Environmental consciousness is so important to me. Ocean Cannabis Company is an extension of our love for the ocean and the planet. As we continue to grow, so will our platform for making a positive impact on the environment. Outlawing single-use plastic is building up such momentum! I can’t think of a better movement to get behind for protecting the Earth and cleaning up our oceans. I would like to bring more awareness to this issue.
We need other companies from cannabis and every industry to start using alternatives to single-use plastic packaging because as manufacturers, we have a responsibility to be conscious about what we are putting out there and how much waste we are creating in the market. As individuals, we need to be more conscious of what we are consuming and how we dispose of waste and support companies that are making a positive impact on our planet.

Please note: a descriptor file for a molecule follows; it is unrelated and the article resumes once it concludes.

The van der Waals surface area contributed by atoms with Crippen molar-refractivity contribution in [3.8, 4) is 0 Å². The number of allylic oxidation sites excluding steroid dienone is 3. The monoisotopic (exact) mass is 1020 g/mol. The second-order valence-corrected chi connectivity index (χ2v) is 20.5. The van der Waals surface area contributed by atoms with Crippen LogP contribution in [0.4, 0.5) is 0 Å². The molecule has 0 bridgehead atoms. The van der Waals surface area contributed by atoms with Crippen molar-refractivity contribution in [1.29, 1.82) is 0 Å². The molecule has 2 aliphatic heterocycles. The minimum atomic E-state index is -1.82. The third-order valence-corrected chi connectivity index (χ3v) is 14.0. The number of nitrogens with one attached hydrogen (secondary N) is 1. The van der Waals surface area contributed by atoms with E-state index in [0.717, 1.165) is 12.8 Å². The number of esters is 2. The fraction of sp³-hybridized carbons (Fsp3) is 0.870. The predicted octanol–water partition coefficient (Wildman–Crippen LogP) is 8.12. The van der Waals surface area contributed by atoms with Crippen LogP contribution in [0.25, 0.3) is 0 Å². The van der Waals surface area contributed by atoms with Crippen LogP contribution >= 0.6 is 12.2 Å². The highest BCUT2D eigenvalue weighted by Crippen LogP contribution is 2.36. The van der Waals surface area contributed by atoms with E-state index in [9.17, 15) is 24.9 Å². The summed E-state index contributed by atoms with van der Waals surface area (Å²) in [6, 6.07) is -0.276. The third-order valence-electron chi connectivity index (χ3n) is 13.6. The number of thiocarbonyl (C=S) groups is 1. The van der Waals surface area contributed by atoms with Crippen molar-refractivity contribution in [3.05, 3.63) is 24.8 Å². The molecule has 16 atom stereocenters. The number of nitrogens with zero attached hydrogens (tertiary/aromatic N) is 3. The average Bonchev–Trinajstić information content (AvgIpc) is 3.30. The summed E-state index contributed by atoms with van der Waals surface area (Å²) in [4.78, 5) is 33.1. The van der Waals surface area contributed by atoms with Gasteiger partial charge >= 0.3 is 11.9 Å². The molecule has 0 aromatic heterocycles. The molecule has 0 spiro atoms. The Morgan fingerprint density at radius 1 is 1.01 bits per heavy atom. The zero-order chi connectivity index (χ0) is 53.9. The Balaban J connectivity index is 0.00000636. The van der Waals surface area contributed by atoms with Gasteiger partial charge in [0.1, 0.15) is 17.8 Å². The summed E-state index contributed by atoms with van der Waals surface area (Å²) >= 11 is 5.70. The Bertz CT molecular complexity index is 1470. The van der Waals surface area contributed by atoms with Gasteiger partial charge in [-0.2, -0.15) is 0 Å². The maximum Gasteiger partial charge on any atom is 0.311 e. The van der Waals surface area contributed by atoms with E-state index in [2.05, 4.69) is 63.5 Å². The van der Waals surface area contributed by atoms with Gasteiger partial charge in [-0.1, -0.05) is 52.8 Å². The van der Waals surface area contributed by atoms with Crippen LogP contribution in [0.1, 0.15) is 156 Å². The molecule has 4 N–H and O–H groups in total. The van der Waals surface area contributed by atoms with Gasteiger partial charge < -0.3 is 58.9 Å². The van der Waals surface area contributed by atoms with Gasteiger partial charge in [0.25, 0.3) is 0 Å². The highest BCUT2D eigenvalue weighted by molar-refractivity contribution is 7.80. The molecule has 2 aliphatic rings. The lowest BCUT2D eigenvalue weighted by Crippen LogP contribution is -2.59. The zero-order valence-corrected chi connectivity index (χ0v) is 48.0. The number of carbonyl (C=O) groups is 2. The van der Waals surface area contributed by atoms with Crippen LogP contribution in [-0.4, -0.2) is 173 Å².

This spring we will be leading the charge for a huge beach cleanup along the coast called Cannabis Cleans: The Cannabis Community Coming Together to Clean the California Coast. This event will be open to the entire cannabis community – cultivators, budtenders, connoisseurs, and even the canna-curious! We will be breaking down the walls of brand identity and coming together as an entire community to clean the California coast from San Diego to Santa Barbara! It’s so easy for people to live a life of “out of sight…out of mind”. But we can no longer ignore the huge pollution problem that is destroying our planet.
We must step up, hold ourselves accountable, and come face-to-face with the reality of our own human impact on the planet. Because of the strict requirements of cannabis packaging, the cannabis industry has a responsibility to reduce the impact of single-use plastics wherever possible. Cannabis Cleans will allow the opportunity for the cannabis community to see the impact that plastic has on our environment and make a commitment to do better. Together, we “Cann” make a difference!
Thank you so much for the time you spent with this. We wish you only continued success!